Bottomed Out

by kfrego

The six unit powerhouse at Bath County sits at the base of a mountain and was excavated over one hundred feet deep. The excavation was approximately four hundred feet long and a couple hundred feet wide. All of the rock excavation was accomplished with air track driils and explosives. Rock bolts were installed for ground support and safety bolting of features which might present safety hazards during construction. The area was separated from Bad Creek waters by a bentonite clay slurry wall which extended from the original ground surface to the bedrock along the side of the creek. Electric pumps and steel discharge lines maintained the dewater of the excavation. The pump positions were constantly changed to accomodate the drill, blast, and excavation needs. The pumps always required a sump lower than the excavation to collect the water.

When the powerhouse excavation was approximately twenty feet from bottom the twenty foot tunnel for each of the six units had to be mined. A bench wide enough for the tunnel work was established so the tunnels could be driven while the remainder of the powerhouse was excavated to grade. Most outside blasting is accomplished after day shift shuts down to minimize production delays. Tunnels are just the opposite. They are blasted immediately to maintain production activities. Our crews were soon very efficient at watching the miners and having a predetermined place to take cover when one of the tunnels was blasting. When the miners started sounding blast warnings on their air whistle you better get out of harms way in a hurry. They might pull the trigger on the third whistle or the tenth whistle. As soon as the blast went off old Gene Hailstone wanted the shot rock headed for the muck pile. More than one person hugged the nearest thing available to protect themselves from fly rock during the blasts.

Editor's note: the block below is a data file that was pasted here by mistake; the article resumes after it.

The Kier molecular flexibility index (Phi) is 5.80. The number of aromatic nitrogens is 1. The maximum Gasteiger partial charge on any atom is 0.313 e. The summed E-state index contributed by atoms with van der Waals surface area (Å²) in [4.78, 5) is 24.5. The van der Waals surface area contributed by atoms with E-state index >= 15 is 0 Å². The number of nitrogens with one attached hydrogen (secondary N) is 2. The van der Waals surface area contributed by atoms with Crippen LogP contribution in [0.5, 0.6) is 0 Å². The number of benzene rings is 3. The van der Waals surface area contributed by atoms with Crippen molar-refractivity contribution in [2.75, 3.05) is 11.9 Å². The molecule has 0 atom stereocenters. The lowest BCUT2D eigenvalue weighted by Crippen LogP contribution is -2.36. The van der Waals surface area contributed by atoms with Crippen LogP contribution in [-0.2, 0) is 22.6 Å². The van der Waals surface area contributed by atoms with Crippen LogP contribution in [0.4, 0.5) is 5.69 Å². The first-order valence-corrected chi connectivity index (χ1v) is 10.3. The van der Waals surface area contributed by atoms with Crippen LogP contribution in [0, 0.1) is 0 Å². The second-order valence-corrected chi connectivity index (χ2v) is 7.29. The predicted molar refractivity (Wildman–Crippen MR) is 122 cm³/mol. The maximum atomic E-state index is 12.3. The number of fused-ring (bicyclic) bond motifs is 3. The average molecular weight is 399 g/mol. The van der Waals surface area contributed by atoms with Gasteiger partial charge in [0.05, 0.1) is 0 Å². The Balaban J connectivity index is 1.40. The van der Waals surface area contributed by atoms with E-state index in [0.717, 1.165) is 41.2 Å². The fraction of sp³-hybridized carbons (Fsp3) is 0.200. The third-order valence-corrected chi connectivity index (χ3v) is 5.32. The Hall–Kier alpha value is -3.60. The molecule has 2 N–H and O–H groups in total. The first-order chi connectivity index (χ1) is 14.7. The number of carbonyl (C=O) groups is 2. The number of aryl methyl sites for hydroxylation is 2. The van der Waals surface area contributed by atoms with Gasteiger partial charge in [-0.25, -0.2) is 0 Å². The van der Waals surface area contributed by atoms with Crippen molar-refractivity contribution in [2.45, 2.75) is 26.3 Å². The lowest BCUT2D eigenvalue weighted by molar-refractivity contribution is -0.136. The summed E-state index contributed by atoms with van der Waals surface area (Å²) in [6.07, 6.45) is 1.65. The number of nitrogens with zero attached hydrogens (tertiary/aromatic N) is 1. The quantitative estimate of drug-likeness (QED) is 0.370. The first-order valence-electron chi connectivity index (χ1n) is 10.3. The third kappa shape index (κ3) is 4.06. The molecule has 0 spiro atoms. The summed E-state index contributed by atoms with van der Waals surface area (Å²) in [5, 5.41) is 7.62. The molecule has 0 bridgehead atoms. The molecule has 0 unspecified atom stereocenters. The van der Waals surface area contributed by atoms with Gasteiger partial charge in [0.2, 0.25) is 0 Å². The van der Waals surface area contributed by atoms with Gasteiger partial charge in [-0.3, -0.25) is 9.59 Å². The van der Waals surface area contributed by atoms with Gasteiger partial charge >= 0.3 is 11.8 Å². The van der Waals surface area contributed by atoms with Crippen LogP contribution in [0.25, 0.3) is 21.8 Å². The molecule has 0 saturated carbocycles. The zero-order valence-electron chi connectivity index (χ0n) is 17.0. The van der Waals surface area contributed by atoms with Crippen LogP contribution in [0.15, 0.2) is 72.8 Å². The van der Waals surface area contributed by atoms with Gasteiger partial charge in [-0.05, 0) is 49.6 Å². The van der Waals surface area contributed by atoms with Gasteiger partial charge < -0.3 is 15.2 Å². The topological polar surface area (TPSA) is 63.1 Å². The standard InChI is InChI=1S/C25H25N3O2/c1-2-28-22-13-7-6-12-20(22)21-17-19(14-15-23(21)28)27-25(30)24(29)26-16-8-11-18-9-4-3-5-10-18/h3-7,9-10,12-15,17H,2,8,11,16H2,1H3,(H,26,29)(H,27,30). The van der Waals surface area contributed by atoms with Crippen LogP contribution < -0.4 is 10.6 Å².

We were close to being on grade with the powerhouse. It was late afternoon and a big thunderstorm moved in over the project. It dumped heavy rain on us. There was no way the pumps could handle the amount of water mother nature was laying down. When the rain started all the powerhouse drill crews picked up their gear and headed for the house. Myself, Walt Dzeima, and Cliff LaFountain went to check the equipment in the powerhouse. The six air track drills were in three feet of water with the water coming up fast. The control levers were above water, but you couldn’t see the undercarriages and tracks. The two inch air hoses were floating. We waded in and walked the drills to high ground in the pouring rain. In some places the water was four feet deep as we walked the drills. Water was running into the powerhouse from everywhere.

We didn’t complain about the drillers lack of foresight……….we were just doing our job.